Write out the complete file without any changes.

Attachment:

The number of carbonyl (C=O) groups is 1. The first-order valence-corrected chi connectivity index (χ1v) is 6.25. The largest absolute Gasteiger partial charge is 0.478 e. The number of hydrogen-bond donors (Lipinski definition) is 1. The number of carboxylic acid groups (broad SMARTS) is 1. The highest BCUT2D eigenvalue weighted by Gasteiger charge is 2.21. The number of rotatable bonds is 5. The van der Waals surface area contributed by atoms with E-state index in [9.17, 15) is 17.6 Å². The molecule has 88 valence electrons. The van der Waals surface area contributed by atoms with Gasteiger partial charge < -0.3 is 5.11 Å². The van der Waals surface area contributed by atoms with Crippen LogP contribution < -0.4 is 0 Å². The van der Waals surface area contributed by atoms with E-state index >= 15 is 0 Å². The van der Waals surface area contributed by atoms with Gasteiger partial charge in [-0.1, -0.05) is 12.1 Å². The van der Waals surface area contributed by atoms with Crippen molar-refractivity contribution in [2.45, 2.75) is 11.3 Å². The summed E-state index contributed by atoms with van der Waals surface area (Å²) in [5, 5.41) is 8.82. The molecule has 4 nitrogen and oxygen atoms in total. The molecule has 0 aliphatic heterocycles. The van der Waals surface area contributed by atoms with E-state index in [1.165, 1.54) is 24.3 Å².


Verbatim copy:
The number of carbonyl (C=O) groups is 1. The first-order valence-corrected chi connectivity index (χ1v) is 6.25. The largest absolute Gasteiger partial charge is 0.478 e. The number of hydrogen-bond donors (Lipinski definition) is 1. The number of carboxylic acid groups (broad SMARTS) is 1. The highest BCUT2D eigenvalue weighted by Gasteiger charge is 2.21. The number of rotatable bonds is 5. The van der Waals surface area contributed by atoms with E-state index in [9.17, 15) is 17.6 Å². The molecule has 88 valence electrons. The van der Waals surface area contributed by atoms with Gasteiger partial charge < -0.3 is 5.11 Å². The van der Waals surface area contributed by atoms with Crippen LogP contribution < -0.4 is 0 Å². The van der Waals surface area contributed by atoms with E-state index >= 15 is 0 Å². The van der Waals surface area contributed by atoms with Gasteiger partial charge in [-0.1, -0.05) is 12.1 Å². The van der Waals surface area contributed by atoms with Crippen molar-refractivity contribution in [2.45, 2.75) is 11.3 Å². The summed E-state index contributed by atoms with van der Waals surface area (Å²) in [5, 5.41) is 8.82. The molecule has 4 nitrogen and oxygen atoms in total. The molecule has 0 aliphatic heterocycles. The van der Waals surface area contributed by atoms with E-state index in [1.165, 1.54) is 24.3 Å².